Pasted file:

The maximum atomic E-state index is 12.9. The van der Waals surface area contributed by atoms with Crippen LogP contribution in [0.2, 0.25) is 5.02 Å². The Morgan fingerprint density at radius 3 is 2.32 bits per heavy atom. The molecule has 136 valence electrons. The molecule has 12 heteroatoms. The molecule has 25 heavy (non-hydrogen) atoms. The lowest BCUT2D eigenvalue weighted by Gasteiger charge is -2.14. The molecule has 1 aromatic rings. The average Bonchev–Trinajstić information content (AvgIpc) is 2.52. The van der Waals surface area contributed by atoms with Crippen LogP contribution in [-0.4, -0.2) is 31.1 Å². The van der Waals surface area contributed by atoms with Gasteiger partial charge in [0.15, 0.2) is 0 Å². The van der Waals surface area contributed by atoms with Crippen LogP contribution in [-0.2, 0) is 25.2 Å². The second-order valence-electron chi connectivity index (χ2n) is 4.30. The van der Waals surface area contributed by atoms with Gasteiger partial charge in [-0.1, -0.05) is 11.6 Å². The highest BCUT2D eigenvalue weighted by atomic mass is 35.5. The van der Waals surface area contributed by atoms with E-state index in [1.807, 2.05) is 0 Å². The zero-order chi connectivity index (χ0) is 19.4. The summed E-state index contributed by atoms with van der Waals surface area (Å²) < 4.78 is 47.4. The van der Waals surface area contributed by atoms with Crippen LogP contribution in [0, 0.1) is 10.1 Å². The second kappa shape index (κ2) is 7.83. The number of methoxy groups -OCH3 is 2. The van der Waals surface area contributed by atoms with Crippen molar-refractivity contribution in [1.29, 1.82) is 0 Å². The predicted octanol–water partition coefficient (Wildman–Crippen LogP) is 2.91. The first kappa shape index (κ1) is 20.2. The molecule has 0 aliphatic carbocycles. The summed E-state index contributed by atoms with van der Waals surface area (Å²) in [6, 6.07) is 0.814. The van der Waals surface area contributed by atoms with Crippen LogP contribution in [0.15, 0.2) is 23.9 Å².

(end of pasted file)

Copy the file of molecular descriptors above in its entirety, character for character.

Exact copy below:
The maximum atomic E-state index is 12.9. The van der Waals surface area contributed by atoms with Crippen LogP contribution in [0.2, 0.25) is 5.02 Å². The Morgan fingerprint density at radius 3 is 2.32 bits per heavy atom. The molecule has 136 valence electrons. The molecule has 12 heteroatoms. The molecule has 25 heavy (non-hydrogen) atoms. The lowest BCUT2D eigenvalue weighted by Gasteiger charge is -2.14. The molecule has 1 aromatic rings. The average Bonchev–Trinajstić information content (AvgIpc) is 2.52. The van der Waals surface area contributed by atoms with Crippen LogP contribution in [-0.4, -0.2) is 31.1 Å². The van der Waals surface area contributed by atoms with Gasteiger partial charge in [0.15, 0.2) is 0 Å². The van der Waals surface area contributed by atoms with Crippen LogP contribution in [-0.2, 0) is 25.2 Å². The second-order valence-electron chi connectivity index (χ2n) is 4.30. The van der Waals surface area contributed by atoms with Gasteiger partial charge in [-0.1, -0.05) is 11.6 Å². The highest BCUT2D eigenvalue weighted by atomic mass is 35.5. The van der Waals surface area contributed by atoms with E-state index in [1.807, 2.05) is 0 Å². The zero-order chi connectivity index (χ0) is 19.4. The summed E-state index contributed by atoms with van der Waals surface area (Å²) < 4.78 is 47.4. The van der Waals surface area contributed by atoms with Crippen LogP contribution in [0, 0.1) is 10.1 Å². The second kappa shape index (κ2) is 7.83. The number of methoxy groups -OCH3 is 2. The van der Waals surface area contributed by atoms with Crippen molar-refractivity contribution in [1.29, 1.82) is 0 Å². The predicted octanol–water partition coefficient (Wildman–Crippen LogP) is 2.91. The first kappa shape index (κ1) is 20.2. The molecule has 0 aliphatic carbocycles. The summed E-state index contributed by atoms with van der Waals surface area (Å²) in [6, 6.07) is 0.814. The van der Waals surface area contributed by atoms with Crippen LogP contribution in [0.15, 0.2) is 23.9 Å².